• Day disc in various languages – English and Italian confirmed
  • Dial markings no longer include depth rating
  • Dial markings include Officially Certified Chronometer
  • Dauphine hands / Alpha hands
Rolex Day-Date 6511 gen 3

Rolex Day-Date 6511 gen 3

 

6611

After only a year -or two, depending on which story you’re going with- the 6511 got replaced with the near identical Rolex Day-Date 6611 in 1957. This model was now fitted with the free sprung balance calibre 1055. Being much more accurate than the previous model, it now earned the designation ‘Superlative Chronometer Officially Certified – the first Rolex to be fitted with this text, designating ‘especially good results’ in the chronometer-tests. Besides the chronometer text, the most distinctive change is that from the Dauphine-hands to Alpha-hands. But then again – no hard and fast rules. Many transitionals exist and many parts have been exchanged in service. This is also the very first Day-Date to be available with the President bracelet and different bezels; either fluted, smooth or diamond-set.

Rolex Day-Date 6611

  • Dial colours available unknown. Silver/white, black and gold confirmed.
  • Day-Date wording in black
  • Case signed 6611, 6612, 6613
  • Inner caseback signing unknown – yet to be confirmed
  • Day disc in various languages
  • Dial markings no longer include depth rating – last mention of this fact
  • Dial markings include Superlative Chronometer Officially Certified
  • Alpha hands – so far Dauphine hands seem acceptable too though.
Rolex Day-Date 6611

Rolex Day-Date 6611

6612

Rolex Day-Date 6612

Rolex Day-Date 6613

Rolex Day-Date 6613

 

Note the Dauphine hands on the last example. No hard and fast rules.

The one below deserves a special mention, with the chronometer-script being in German. I will work out the story behind these in time.

Rolex Day-Date 6611 Amtlich Geprüft

Rolex Day-Date 6611 Amtlich Geprüft

 

6611b to be added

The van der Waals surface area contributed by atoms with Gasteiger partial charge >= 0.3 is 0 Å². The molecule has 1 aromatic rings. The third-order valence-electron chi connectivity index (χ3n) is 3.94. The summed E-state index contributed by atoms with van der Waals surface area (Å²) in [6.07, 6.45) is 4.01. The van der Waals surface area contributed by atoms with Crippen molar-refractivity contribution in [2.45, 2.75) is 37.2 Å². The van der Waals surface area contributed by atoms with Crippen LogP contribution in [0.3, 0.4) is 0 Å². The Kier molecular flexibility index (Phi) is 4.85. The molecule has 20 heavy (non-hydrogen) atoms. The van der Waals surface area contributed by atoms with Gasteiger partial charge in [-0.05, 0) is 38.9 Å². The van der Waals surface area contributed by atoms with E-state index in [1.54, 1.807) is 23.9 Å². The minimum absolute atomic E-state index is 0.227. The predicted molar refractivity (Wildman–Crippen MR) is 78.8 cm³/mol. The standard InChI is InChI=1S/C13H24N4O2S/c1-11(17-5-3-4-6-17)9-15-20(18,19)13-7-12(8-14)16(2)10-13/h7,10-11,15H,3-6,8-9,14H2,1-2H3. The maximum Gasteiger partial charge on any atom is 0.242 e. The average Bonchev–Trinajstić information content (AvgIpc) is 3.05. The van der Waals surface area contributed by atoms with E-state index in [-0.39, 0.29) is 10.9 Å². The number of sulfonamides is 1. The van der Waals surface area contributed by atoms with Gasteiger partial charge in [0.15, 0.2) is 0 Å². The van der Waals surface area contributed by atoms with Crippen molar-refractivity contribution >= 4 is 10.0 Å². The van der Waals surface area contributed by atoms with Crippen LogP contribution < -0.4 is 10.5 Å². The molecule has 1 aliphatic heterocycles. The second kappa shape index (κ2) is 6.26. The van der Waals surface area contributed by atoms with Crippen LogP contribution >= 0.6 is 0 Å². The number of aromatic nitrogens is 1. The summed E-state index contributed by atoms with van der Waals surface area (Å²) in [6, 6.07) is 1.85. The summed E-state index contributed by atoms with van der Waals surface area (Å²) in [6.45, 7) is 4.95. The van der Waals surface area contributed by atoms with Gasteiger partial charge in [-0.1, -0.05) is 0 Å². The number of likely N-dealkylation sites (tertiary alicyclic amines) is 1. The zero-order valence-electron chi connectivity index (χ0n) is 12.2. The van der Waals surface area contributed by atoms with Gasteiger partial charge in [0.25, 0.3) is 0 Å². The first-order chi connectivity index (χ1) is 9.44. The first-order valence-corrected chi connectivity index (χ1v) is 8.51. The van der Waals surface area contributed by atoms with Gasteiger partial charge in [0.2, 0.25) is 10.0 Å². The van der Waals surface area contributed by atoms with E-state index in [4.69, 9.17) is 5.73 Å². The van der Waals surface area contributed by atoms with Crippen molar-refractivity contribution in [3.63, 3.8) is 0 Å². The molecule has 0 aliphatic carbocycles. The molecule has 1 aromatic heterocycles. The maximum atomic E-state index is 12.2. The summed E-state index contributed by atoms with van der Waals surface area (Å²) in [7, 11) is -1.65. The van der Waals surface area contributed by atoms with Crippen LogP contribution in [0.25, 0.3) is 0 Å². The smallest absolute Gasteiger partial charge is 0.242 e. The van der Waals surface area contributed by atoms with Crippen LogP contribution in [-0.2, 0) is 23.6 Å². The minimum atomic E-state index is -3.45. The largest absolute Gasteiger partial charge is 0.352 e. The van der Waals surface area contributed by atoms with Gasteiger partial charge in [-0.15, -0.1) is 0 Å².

1800

1959 marks the release of the 1800-generation, powered by calibre 1555. The official introduction is supposed to have been on September 1st, 1960. This is where the real fun starts; an sturdy and reliable movement and, throughout the years, a crazy number of dials, bezels and bracelets.

Noteworthy updates include the 1963-64 change from radium to tritium and the 1965 switch from calibre 1555 to the higher-beat 1556. Hacking introduced in 1972.

Rolex Day-Date 1800

  • Many dial colours available
  • Day-Date wording matching the other text
  • Case signed 1802, 1803, 1804 et cetera, designating the type of bezel fitted
  • Inner caseback signing 1800 (180x)
  • Day disc in many languages
  • Dial markings include Superlative Chronometer Officially Certified
  • Hands in different styles; early transitional ones fitted with Alpha-hands, others include the most common Baton-type, tapering Cigarette, Wide Boy et cetera.
Rolex Day-Date 1803

Rolex Day-Date 1803

 

18000

1978 marks the release of the 18000-generation, powered by calibre 3055. This is the first Day-Date to feature the quick-set date. This generation was the first to see the Tridor or BIC.

Rolex Day-Date 18000

  • Many dial colours and materials available
  • Day-Date wording matching the other text
  • Case signed 18038, 18039, designating the type of bezel fitted and the materials used
  • Inner caseback signing 18000(180xx)
  • Day disc in many languages
  • Dial markings include Superlative Chronometer Officially Certified
  • No rose/ pink

1831

A special mention is in order for the elusive reference 1831, said to be made in no more than 8 examples as a custom order in platinum only. It uses an OysterQuartz-type of case, while using a integrated bracelet in King Midas style – strangely neither of these models was made in platinum though. Exceedingly deep pockets needed.

Rolex Day-Date 1831

Rolex Day-Date 1831

 

Pic credit;

  • Stefano Mazzariol
  • Yorktime
  • Antiquorum
  • Bonhams
  • John Goldberger
  • Amsterdam Vintage Watches
  • Amsterdam Watch Company